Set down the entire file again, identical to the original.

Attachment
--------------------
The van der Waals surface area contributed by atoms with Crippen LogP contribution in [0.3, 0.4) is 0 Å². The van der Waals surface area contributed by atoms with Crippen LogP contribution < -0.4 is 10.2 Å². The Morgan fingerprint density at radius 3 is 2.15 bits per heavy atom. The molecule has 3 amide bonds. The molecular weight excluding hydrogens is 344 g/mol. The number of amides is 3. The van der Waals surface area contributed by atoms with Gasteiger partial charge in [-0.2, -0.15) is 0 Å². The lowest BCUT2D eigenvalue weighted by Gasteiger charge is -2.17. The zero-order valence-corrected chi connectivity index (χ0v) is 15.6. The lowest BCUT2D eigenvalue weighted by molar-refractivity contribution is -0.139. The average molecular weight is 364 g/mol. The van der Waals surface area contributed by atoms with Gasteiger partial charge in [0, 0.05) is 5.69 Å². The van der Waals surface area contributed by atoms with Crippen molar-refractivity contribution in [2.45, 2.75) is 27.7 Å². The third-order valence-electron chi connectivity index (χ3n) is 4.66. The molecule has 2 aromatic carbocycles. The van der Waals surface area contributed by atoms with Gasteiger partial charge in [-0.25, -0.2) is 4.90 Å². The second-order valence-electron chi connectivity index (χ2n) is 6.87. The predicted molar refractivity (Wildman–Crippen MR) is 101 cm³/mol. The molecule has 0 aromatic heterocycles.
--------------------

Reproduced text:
The van der Waals surface area contributed by atoms with Crippen LogP contribution in [0.3, 0.4) is 0 Å². The van der Waals surface area contributed by atoms with Crippen LogP contribution < -0.4 is 10.2 Å². The Morgan fingerprint density at radius 3 is 2.15 bits per heavy atom. The molecule has 3 amide bonds. The molecular weight excluding hydrogens is 344 g/mol. The number of amides is 3. The van der Waals surface area contributed by atoms with Gasteiger partial charge in [-0.2, -0.15) is 0 Å². The lowest BCUT2D eigenvalue weighted by Gasteiger charge is -2.17. The zero-order valence-corrected chi connectivity index (χ0v) is 15.6. The lowest BCUT2D eigenvalue weighted by molar-refractivity contribution is -0.139. The average molecular weight is 364 g/mol. The van der Waals surface area contributed by atoms with Gasteiger partial charge in [0, 0.05) is 5.69 Å². The van der Waals surface area contributed by atoms with Crippen molar-refractivity contribution in [2.45, 2.75) is 27.7 Å². The third-order valence-electron chi connectivity index (χ3n) is 4.66. The molecule has 2 aromatic carbocycles. The van der Waals surface area contributed by atoms with Gasteiger partial charge in [-0.25, -0.2) is 4.90 Å². The second-order valence-electron chi connectivity index (χ2n) is 6.87. The predicted molar refractivity (Wildman–Crippen MR) is 101 cm³/mol. The molecule has 0 aromatic heterocycles.